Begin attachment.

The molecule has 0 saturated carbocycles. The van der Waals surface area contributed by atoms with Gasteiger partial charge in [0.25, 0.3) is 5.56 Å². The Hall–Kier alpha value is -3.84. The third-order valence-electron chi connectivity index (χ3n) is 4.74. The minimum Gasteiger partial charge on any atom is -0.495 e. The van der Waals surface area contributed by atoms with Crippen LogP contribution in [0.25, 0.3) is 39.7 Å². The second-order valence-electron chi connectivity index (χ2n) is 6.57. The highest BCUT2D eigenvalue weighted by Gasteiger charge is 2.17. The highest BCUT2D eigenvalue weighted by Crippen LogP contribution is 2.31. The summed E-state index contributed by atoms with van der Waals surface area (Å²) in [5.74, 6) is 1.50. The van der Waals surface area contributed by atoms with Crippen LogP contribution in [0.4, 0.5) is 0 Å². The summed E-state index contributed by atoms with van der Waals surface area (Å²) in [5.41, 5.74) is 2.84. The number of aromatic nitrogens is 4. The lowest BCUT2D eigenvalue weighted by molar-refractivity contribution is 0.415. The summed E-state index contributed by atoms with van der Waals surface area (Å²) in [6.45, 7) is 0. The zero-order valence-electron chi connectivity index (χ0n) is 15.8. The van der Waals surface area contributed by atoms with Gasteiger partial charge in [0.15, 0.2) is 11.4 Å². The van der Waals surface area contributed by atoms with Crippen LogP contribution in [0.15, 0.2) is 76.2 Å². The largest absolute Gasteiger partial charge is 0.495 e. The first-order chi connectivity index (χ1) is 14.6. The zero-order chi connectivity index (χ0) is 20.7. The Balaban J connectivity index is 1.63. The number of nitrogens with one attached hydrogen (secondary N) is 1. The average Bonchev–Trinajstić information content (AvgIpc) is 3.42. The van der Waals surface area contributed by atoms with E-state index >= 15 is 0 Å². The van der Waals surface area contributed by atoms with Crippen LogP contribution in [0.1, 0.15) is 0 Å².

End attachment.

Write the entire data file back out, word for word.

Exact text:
The molecule has 0 saturated carbocycles. The van der Waals surface area contributed by atoms with Gasteiger partial charge in [0.25, 0.3) is 5.56 Å². The Hall–Kier alpha value is -3.84. The third-order valence-electron chi connectivity index (χ3n) is 4.74. The minimum Gasteiger partial charge on any atom is -0.495 e. The van der Waals surface area contributed by atoms with Crippen LogP contribution in [0.25, 0.3) is 39.7 Å². The second-order valence-electron chi connectivity index (χ2n) is 6.57. The highest BCUT2D eigenvalue weighted by Gasteiger charge is 2.17. The highest BCUT2D eigenvalue weighted by Crippen LogP contribution is 2.31. The summed E-state index contributed by atoms with van der Waals surface area (Å²) in [5.74, 6) is 1.50. The van der Waals surface area contributed by atoms with Crippen LogP contribution in [0.4, 0.5) is 0 Å². The summed E-state index contributed by atoms with van der Waals surface area (Å²) in [5.41, 5.74) is 2.84. The number of aromatic nitrogens is 4. The lowest BCUT2D eigenvalue weighted by molar-refractivity contribution is 0.415. The summed E-state index contributed by atoms with van der Waals surface area (Å²) in [6.45, 7) is 0. The zero-order valence-electron chi connectivity index (χ0n) is 15.8. The van der Waals surface area contributed by atoms with Gasteiger partial charge in [0.15, 0.2) is 11.4 Å². The van der Waals surface area contributed by atoms with Crippen LogP contribution in [0.15, 0.2) is 76.2 Å². The largest absolute Gasteiger partial charge is 0.495 e. The first-order chi connectivity index (χ1) is 14.6. The zero-order chi connectivity index (χ0) is 20.7. The Balaban J connectivity index is 1.63. The number of nitrogens with one attached hydrogen (secondary N) is 1. The average Bonchev–Trinajstić information content (AvgIpc) is 3.42. The van der Waals surface area contributed by atoms with E-state index >= 15 is 0 Å². The van der Waals surface area contributed by atoms with Crippen LogP contribution in [0.1, 0.15) is 0 Å².